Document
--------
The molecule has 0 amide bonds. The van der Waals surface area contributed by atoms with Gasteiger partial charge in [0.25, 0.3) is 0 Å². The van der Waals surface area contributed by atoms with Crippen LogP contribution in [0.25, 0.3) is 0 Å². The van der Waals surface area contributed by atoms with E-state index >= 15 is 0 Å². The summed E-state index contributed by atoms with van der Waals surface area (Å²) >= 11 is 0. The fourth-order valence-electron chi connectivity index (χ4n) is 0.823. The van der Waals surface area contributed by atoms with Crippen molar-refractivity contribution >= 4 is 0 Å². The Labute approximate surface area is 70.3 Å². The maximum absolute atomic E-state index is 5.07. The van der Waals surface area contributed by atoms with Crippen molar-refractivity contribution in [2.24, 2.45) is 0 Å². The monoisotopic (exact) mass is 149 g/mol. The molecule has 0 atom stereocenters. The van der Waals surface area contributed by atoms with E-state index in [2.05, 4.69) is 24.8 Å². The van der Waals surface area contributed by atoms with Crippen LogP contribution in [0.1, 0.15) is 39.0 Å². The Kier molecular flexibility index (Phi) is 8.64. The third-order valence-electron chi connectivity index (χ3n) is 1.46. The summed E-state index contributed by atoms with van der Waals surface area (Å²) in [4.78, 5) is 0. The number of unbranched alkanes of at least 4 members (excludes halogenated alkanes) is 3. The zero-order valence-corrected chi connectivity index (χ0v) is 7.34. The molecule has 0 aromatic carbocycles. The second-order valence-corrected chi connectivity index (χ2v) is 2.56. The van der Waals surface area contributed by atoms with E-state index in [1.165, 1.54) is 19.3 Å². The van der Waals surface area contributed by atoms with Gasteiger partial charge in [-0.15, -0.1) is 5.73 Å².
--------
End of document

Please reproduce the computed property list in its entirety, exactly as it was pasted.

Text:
The molecule has 0 amide bonds. The van der Waals surface area contributed by atoms with Gasteiger partial charge in [0.25, 0.3) is 0 Å². The van der Waals surface area contributed by atoms with Crippen LogP contribution in [0.25, 0.3) is 0 Å². The van der Waals surface area contributed by atoms with E-state index >= 15 is 0 Å². The summed E-state index contributed by atoms with van der Waals surface area (Å²) >= 11 is 0. The fourth-order valence-electron chi connectivity index (χ4n) is 0.823. The van der Waals surface area contributed by atoms with Crippen molar-refractivity contribution >= 4 is 0 Å². The Labute approximate surface area is 70.3 Å². The maximum absolute atomic E-state index is 5.07. The van der Waals surface area contributed by atoms with Crippen molar-refractivity contribution in [2.24, 2.45) is 0 Å². The monoisotopic (exact) mass is 149 g/mol. The molecule has 0 atom stereocenters. The van der Waals surface area contributed by atoms with E-state index in [2.05, 4.69) is 24.8 Å². The van der Waals surface area contributed by atoms with Crippen LogP contribution in [0.1, 0.15) is 39.0 Å². The Kier molecular flexibility index (Phi) is 8.64. The third-order valence-electron chi connectivity index (χ3n) is 1.46. The summed E-state index contributed by atoms with van der Waals surface area (Å²) in [4.78, 5) is 0. The number of unbranched alkanes of at least 4 members (excludes halogenated alkanes) is 3. The zero-order valence-corrected chi connectivity index (χ0v) is 7.34. The molecule has 0 aromatic carbocycles. The second-order valence-corrected chi connectivity index (χ2v) is 2.56. The van der Waals surface area contributed by atoms with E-state index in [1.165, 1.54) is 19.3 Å². The van der Waals surface area contributed by atoms with Gasteiger partial charge in [-0.15, -0.1) is 5.73 Å².